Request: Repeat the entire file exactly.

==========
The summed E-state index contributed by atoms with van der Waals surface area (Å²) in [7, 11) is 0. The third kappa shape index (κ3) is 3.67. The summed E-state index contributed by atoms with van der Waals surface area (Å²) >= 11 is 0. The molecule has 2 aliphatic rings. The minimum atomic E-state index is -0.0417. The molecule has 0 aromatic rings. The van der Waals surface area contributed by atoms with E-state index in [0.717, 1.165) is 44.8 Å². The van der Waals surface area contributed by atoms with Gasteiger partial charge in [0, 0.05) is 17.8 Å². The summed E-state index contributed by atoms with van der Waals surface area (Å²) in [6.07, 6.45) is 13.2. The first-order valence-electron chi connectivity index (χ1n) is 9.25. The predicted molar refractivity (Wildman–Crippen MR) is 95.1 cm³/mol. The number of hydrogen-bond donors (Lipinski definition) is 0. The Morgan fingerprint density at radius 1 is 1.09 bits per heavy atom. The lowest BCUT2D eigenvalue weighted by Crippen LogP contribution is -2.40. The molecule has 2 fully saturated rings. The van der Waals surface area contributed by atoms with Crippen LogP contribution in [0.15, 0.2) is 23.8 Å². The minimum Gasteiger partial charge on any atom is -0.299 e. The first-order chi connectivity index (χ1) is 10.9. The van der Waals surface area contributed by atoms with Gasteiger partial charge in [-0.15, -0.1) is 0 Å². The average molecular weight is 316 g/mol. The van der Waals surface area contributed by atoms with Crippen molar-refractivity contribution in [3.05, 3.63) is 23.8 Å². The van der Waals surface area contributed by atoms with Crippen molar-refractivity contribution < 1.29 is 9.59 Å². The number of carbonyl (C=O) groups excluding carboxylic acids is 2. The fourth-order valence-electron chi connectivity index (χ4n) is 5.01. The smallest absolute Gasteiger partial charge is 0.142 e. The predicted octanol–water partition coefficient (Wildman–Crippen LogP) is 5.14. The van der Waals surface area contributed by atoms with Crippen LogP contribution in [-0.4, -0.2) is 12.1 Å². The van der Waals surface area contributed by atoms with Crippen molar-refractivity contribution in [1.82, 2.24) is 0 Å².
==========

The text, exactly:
The summed E-state index contributed by atoms with van der Waals surface area (Å²) in [7, 11) is 0. The third kappa shape index (κ3) is 3.67. The summed E-state index contributed by atoms with van der Waals surface area (Å²) >= 11 is 0. The molecule has 2 aliphatic rings. The minimum atomic E-state index is -0.0417. The molecule has 0 aromatic rings. The van der Waals surface area contributed by atoms with E-state index in [0.717, 1.165) is 44.8 Å². The van der Waals surface area contributed by atoms with Gasteiger partial charge in [0, 0.05) is 17.8 Å². The summed E-state index contributed by atoms with van der Waals surface area (Å²) in [6.07, 6.45) is 13.2. The first-order valence-electron chi connectivity index (χ1n) is 9.25. The predicted molar refractivity (Wildman–Crippen MR) is 95.1 cm³/mol. The number of hydrogen-bond donors (Lipinski definition) is 0. The Morgan fingerprint density at radius 1 is 1.09 bits per heavy atom. The lowest BCUT2D eigenvalue weighted by Crippen LogP contribution is -2.40. The molecule has 2 fully saturated rings. The van der Waals surface area contributed by atoms with Crippen LogP contribution in [0.15, 0.2) is 23.8 Å². The minimum Gasteiger partial charge on any atom is -0.299 e. The first-order chi connectivity index (χ1) is 10.9. The van der Waals surface area contributed by atoms with Gasteiger partial charge in [-0.15, -0.1) is 0 Å². The average molecular weight is 316 g/mol. The van der Waals surface area contributed by atoms with Crippen molar-refractivity contribution in [3.05, 3.63) is 23.8 Å². The van der Waals surface area contributed by atoms with Crippen molar-refractivity contribution < 1.29 is 9.59 Å². The number of carbonyl (C=O) groups excluding carboxylic acids is 2. The fourth-order valence-electron chi connectivity index (χ4n) is 5.01. The smallest absolute Gasteiger partial charge is 0.142 e. The predicted octanol–water partition coefficient (Wildman–Crippen LogP) is 5.14. The van der Waals surface area contributed by atoms with Crippen LogP contribution in [-0.4, -0.2) is 12.1 Å². The van der Waals surface area contributed by atoms with Crippen molar-refractivity contribution in [1.82, 2.24) is 0 Å².